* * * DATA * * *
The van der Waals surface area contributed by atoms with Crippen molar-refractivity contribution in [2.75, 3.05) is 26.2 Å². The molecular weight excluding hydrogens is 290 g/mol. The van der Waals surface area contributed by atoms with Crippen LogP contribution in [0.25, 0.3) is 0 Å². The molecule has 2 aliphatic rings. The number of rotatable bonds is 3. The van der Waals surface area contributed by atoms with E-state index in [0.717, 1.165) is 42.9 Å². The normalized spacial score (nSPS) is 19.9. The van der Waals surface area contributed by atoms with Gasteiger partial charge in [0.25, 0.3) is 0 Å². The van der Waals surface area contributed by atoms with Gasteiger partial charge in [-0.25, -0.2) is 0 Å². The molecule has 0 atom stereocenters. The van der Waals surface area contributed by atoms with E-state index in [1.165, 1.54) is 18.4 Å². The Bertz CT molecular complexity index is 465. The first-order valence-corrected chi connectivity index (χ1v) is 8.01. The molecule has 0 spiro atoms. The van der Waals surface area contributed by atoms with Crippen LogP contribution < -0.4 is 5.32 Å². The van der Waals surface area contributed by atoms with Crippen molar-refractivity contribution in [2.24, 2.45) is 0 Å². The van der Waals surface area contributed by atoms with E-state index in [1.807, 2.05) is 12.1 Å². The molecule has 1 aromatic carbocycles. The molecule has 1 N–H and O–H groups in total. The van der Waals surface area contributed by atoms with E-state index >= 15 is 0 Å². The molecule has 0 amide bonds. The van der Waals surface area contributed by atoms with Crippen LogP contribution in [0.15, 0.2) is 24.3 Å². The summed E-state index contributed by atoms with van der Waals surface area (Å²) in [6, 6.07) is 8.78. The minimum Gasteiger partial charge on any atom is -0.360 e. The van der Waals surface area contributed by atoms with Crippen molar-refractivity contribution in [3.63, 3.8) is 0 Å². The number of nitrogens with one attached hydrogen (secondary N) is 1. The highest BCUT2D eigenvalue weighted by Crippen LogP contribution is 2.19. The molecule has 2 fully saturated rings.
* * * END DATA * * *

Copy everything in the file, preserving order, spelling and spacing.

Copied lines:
The van der Waals surface area contributed by atoms with Crippen molar-refractivity contribution in [2.75, 3.05) is 26.2 Å². The molecular weight excluding hydrogens is 290 g/mol. The van der Waals surface area contributed by atoms with Crippen LogP contribution in [0.25, 0.3) is 0 Å². The molecule has 2 aliphatic rings. The number of rotatable bonds is 3. The van der Waals surface area contributed by atoms with E-state index in [0.717, 1.165) is 42.9 Å². The normalized spacial score (nSPS) is 19.9. The van der Waals surface area contributed by atoms with Gasteiger partial charge in [0.25, 0.3) is 0 Å². The van der Waals surface area contributed by atoms with Gasteiger partial charge in [-0.25, -0.2) is 0 Å². The molecule has 0 atom stereocenters. The van der Waals surface area contributed by atoms with E-state index in [1.165, 1.54) is 18.4 Å². The Bertz CT molecular complexity index is 465. The first-order valence-corrected chi connectivity index (χ1v) is 8.01. The molecule has 0 spiro atoms. The van der Waals surface area contributed by atoms with Crippen LogP contribution < -0.4 is 5.32 Å². The van der Waals surface area contributed by atoms with Crippen molar-refractivity contribution in [2.24, 2.45) is 0 Å². The van der Waals surface area contributed by atoms with E-state index in [1.807, 2.05) is 12.1 Å². The molecule has 1 aromatic carbocycles. The molecule has 1 N–H and O–H groups in total. The van der Waals surface area contributed by atoms with E-state index >= 15 is 0 Å². The molecule has 0 amide bonds. The van der Waals surface area contributed by atoms with Crippen LogP contribution in [0.15, 0.2) is 24.3 Å². The summed E-state index contributed by atoms with van der Waals surface area (Å²) in [6, 6.07) is 8.78. The minimum Gasteiger partial charge on any atom is -0.360 e. The van der Waals surface area contributed by atoms with Crippen molar-refractivity contribution in [3.63, 3.8) is 0 Å². The number of nitrogens with one attached hydrogen (secondary N) is 1. The highest BCUT2D eigenvalue weighted by Crippen LogP contribution is 2.19. The molecule has 2 fully saturated rings.